Feminism meets funny at the Vancouver Fringe Festival
With this year’s edition, women’s comedy goes beyond bawdy, making sex and sexism a laughing matter
It’s a hot and smoky Monday night in Vancouver, bare skin sticking to every surface inside the Kino Cafe on Cambie Street, lungs choked as B.C. burns. Even though we’re technically indoors, the restaurant’s large windows are all open, so there’s little respite. Thankfully, this is a fundraiser for The Lady Show’s Fringe Fest debut, and everyone knows that feminist comedians are experts at making us laugh even while the world is on fire. Especially when the world is on fire.
The Lady Show has been a semiregular comedy event in Vancouver only for the last few years, but the core performers have between 10 and 20 years’ experience each in their various disciplines. Diana Bang is an actor, sketch artist, writer, and filmmaker. Morgan Brayton is an actor and sketch artist. Fatima Dhowre is a standup comic. And Katie-Ellen Humphries is a standup comic with a background in theatre and cabaret.
Of the four, only Dhowre is making her Fringe debut. “That’s a hard no,” she tells the Straight with a laugh, when asked if she has any experience with something like this. “But I’m excited to do a Fringe show with women I love doing comedy with, and especially a show that I love doing.”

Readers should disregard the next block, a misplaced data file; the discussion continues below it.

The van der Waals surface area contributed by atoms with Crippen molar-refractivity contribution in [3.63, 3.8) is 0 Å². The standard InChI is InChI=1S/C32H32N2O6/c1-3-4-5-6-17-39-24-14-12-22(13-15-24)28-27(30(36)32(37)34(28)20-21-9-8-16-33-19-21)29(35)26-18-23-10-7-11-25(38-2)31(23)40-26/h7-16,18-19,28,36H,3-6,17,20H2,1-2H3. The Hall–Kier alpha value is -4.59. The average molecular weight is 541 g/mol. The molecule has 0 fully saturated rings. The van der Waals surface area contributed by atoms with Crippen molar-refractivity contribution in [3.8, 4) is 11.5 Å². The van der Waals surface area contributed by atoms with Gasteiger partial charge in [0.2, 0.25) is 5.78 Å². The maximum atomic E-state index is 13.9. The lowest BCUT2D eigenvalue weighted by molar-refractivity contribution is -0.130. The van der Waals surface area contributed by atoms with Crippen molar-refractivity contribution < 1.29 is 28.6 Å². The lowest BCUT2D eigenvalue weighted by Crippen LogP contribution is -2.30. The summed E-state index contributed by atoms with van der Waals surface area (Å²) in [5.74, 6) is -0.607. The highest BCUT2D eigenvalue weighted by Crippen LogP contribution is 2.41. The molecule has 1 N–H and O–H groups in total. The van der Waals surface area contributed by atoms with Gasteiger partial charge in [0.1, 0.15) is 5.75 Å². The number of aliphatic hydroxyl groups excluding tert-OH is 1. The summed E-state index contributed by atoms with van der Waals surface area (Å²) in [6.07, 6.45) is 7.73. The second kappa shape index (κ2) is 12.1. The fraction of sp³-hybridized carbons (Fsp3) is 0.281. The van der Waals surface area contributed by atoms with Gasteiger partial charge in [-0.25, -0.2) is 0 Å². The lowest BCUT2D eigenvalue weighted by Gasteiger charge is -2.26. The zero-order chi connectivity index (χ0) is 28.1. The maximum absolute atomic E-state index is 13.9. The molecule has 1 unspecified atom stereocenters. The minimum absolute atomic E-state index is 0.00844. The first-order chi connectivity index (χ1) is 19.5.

A typical Lady Show consists of two 45-minute halves, one 15-minute intermission, and at least a few special guests. There are usually sketches, skits, and standup sets, and a somewhat elaborate opening number.
“The thing about The Lady Show is that all four of us bring something really different, so it’s greater than the sum of its parts,” Brayton says.
The condensed, Fringe Fest version of the production—“a squeezed diamond of a Lady Show”, Brayton says—is just 60 minutes long, but it fits in perfectly with what has emerged as the unofficial theme of 2018, at the Fringe and beyond: smart, funny feminist comedy is taking over the world.
There’s the Nanette effect, of course—Hannah Gadsby’s recent Netflix comedy special has been credited frequently with changing the face of comedy, and began as a one-woman show at the Edinburgh Fringe. All four Lady Show members exchange glances and laugh at the mention of Nanette. Brayton and Bang have actually written a new sketch together to touch on the hyperbolic enthusiasm Gadsby has generated.
“It’s a great show, it’s an amazing show,” Brayton says. “In no way, shape, or form do I want to disparage that show. And also, there is a lot of great, provocative, moving, captivating comedy being done by women, by all kinds of people, and often people’s ideas of what comedy is are very narrow. It’s a beautiful show, but it wasn’t the most revolutionary show I’ve ever seen. Diana and I love it, and also, we’re like, ‘Go see some other comedy.’ ”